Thomas believes the prints on the paper bag did in fact belong to Oswald. However, there is absolutely no convincing evidence that Oswald ever made the paper gun sack. Furthermore, as Dr David Mantik explains in his review of John McAdams’ book on the CTKA.net website (here), positive identification of fingerprints is unreliable. Mantik cites the conviction of Gilbert McNamee for the infamous Hyde Park bombing in London as an example of the unreliability of fingerprint identification.
One of the other highlights of this chapter is Thomas’ brilliant discussion of the print discovered on the foregrip of the stock of the rifle. Before reading Thomas’ discussion of this issue, I was not aware that such a print was ever discovered. Thomas quotes the following from Vincent Scalice’s HSCA report concerning the print:
“Lift from rifle….from the underside of the foregrip at the gun barrel end of the foregrip”
As Thomas explains, Scalice claimed that he identified five points of identity between Oswald’s known print, and the lift of the print from the foregrip (Thomas further notes that Scalice failed to mention whether the print was a fingerprint or a palm print!). As a rebuttal to Scalice’s claim, Thomas cites both the testimony of DPD Lt Carl Day, and the FBI’s latent fingerprint examiner Sebastian Latona. Day never claimed that he had discovered any print on the foregrip of the rifle, and Latona explained that he had been unable to locate any print of value on the rifle. Therefore, both Day and Latona have proven Scalice’s claim to be a lie.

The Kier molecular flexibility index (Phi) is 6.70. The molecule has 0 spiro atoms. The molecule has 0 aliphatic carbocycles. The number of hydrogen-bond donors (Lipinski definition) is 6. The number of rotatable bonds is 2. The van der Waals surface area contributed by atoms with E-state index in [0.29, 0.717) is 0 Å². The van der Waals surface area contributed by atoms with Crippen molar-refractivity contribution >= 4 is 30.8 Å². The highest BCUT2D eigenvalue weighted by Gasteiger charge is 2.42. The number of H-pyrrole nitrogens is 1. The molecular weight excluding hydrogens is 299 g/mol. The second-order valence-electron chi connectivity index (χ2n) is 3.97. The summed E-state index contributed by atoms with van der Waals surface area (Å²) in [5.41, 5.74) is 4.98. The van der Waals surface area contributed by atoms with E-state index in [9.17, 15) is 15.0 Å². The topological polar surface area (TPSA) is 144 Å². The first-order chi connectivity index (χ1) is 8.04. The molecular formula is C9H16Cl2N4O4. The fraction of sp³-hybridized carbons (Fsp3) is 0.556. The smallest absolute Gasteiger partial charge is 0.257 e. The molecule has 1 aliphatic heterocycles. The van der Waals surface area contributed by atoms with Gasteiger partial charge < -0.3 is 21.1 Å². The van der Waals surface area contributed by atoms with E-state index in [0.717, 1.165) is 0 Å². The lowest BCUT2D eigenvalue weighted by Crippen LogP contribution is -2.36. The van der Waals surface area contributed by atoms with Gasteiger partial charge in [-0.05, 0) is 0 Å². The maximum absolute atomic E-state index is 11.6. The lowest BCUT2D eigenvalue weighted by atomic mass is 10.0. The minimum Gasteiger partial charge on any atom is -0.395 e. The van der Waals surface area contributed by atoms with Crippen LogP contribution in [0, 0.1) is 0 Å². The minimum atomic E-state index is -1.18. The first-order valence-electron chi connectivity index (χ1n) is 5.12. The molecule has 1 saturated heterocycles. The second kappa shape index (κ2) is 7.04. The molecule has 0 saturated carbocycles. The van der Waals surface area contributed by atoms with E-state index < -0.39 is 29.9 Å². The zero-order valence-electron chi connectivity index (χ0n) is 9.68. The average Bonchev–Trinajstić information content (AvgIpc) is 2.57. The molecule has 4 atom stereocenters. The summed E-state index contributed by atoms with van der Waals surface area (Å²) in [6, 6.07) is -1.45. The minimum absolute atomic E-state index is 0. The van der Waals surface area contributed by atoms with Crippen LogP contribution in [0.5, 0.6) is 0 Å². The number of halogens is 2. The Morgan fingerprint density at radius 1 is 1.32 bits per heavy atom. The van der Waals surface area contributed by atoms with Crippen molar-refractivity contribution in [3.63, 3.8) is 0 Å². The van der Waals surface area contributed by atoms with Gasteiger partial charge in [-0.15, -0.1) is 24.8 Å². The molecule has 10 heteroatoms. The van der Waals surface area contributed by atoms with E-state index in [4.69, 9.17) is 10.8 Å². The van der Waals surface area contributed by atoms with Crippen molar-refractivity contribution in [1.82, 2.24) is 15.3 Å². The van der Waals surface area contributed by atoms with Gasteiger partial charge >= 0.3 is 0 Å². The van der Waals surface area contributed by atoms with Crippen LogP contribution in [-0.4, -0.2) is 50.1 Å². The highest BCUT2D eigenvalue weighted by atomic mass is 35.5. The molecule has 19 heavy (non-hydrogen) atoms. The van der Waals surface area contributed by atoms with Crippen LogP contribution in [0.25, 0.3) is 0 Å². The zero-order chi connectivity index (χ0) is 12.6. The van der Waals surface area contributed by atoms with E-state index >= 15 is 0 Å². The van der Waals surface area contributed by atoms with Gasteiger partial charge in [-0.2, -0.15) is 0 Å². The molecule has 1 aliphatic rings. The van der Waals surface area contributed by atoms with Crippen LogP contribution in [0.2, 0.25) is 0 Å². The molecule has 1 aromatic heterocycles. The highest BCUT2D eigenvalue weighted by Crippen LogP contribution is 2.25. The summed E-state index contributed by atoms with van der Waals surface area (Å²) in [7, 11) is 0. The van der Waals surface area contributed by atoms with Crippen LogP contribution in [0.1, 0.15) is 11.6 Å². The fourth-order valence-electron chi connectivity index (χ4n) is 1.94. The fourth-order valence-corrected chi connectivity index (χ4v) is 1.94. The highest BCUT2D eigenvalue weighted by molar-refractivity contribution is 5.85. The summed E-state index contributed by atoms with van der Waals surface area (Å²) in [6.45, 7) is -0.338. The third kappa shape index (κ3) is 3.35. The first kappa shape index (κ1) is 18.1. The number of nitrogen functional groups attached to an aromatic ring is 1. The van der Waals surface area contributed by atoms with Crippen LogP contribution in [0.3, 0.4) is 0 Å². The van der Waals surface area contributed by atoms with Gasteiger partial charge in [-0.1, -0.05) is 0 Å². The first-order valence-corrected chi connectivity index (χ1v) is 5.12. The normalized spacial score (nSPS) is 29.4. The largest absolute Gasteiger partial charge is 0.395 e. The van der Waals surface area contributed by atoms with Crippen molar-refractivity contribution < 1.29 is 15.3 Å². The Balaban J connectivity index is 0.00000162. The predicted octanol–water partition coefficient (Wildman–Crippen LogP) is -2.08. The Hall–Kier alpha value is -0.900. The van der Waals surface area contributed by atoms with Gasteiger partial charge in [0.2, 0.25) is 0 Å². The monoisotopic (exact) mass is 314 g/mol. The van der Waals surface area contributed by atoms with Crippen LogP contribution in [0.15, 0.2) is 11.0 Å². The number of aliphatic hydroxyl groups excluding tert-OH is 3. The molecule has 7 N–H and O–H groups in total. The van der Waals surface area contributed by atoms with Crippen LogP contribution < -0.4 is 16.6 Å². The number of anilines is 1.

Thomas also cites the fascinating interview of former FBI agent Richard Harrison by researcher Gary Mack. Harrison explained to Mack that he had driven the FBI agents to the morgue where they had fingerprinted Oswald’s corpse – allegedly for comparing the prints to the ones already in evidence. Thomas speculates that the FBI may have planted a print from Oswald’s corpse onto the foregrip of the rifle. I should also note that Thomas explains the Warren Commission were undoubtedly aware of the print’s existence, and chose to ignore it since it could prove that the rifle was handled by somebody other than Oswald – and that Oswald was not the 6th floor sniper.
As I’ve explained many times previously on my blog, Oswald had to be found guilty of the President’s murder. Otherwise, the DPD and the FBI would have to explain with severe embarrassment to the entire United States and the rest of the world that they were unable to locate the President’s assassin(s). Now, does any rational person truly believe that the DPD and the FBI wouldn’t ensure that a viable suspect such as Oswald would be found guilty? The evidence that Oswald was framed for the assassination is simply overwhelming; as countless researchers have demonstrated.
Overall, Thomas’s discussion of the finger and palm print evidence was brilliant. Equally brilliant was Thomas’ discussion of the Paraffin casts performed on Oswald’s hands and right cheek. For those who are unaware, the paraffin test involved applying liquid paraffin to a suspects hands to check for the presence of gunshot residues. Once the paraffin would harden and form a cast, the cast would then be removed and analysed for the presence of Barium and Antimony (bear in mind that the paraffin test is used specifically for determining the presence of Barium and Antimony from gunshot residue).
The paraffin test was performed on Oswald’s hands and right cheek by DPD detectives John Hicks and Sgt W.E “Pete” Barnes at the request of Captain Will Fritz. In fact, during his Warren Commission testimony, Barnes explained that the first time he had ever performed a paraffin test on a person’s cheek was when Fritz requested he perform one on Oswald’s right cheek. Like FBI agent Courtlandt Cunningham, Barnes explained that he didn’t believe the test would show whether or not Oswald had fired a rifle on the day of the assassination. Barnes also explained that the casts were sent to the city-county laboratory at Parkland hospital on the morning following the assassination for analysis.